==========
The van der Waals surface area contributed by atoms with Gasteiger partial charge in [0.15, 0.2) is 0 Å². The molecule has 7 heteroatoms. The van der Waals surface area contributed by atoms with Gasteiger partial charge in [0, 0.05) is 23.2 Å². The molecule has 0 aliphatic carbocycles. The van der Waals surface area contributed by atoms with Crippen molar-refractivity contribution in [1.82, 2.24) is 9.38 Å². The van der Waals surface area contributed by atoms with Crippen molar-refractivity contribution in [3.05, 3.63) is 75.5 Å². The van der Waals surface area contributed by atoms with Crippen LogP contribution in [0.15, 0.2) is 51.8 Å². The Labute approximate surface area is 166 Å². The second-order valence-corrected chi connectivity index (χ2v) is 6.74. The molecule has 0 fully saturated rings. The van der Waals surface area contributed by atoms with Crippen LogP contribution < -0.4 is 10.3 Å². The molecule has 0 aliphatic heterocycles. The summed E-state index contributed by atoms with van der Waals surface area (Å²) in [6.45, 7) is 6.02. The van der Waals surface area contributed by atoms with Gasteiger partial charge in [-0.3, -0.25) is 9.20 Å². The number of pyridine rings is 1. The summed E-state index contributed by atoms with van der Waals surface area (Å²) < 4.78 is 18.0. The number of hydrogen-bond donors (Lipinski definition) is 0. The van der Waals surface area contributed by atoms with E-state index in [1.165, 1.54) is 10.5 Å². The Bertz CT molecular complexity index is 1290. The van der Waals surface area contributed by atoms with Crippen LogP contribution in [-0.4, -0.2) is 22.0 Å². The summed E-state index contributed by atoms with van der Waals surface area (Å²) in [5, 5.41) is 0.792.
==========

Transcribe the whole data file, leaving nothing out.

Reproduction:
The van der Waals surface area contributed by atoms with Gasteiger partial charge in [0.15, 0.2) is 0 Å². The molecule has 7 heteroatoms. The van der Waals surface area contributed by atoms with Gasteiger partial charge in [0, 0.05) is 23.2 Å². The molecule has 0 aliphatic carbocycles. The van der Waals surface area contributed by atoms with Crippen molar-refractivity contribution in [1.82, 2.24) is 9.38 Å². The van der Waals surface area contributed by atoms with Crippen molar-refractivity contribution in [3.05, 3.63) is 75.5 Å². The van der Waals surface area contributed by atoms with Crippen LogP contribution in [0.15, 0.2) is 51.8 Å². The Labute approximate surface area is 166 Å². The second-order valence-corrected chi connectivity index (χ2v) is 6.74. The molecule has 0 fully saturated rings. The van der Waals surface area contributed by atoms with Crippen LogP contribution < -0.4 is 10.3 Å². The molecule has 0 aliphatic heterocycles. The summed E-state index contributed by atoms with van der Waals surface area (Å²) in [6.45, 7) is 6.02. The van der Waals surface area contributed by atoms with Gasteiger partial charge in [-0.3, -0.25) is 9.20 Å². The number of pyridine rings is 1. The summed E-state index contributed by atoms with van der Waals surface area (Å²) < 4.78 is 18.0. The number of hydrogen-bond donors (Lipinski definition) is 0. The van der Waals surface area contributed by atoms with E-state index in [1.165, 1.54) is 10.5 Å². The Bertz CT molecular complexity index is 1290. The van der Waals surface area contributed by atoms with Crippen LogP contribution in [-0.4, -0.2) is 22.0 Å². The summed E-state index contributed by atoms with van der Waals surface area (Å²) in [5, 5.41) is 0.792.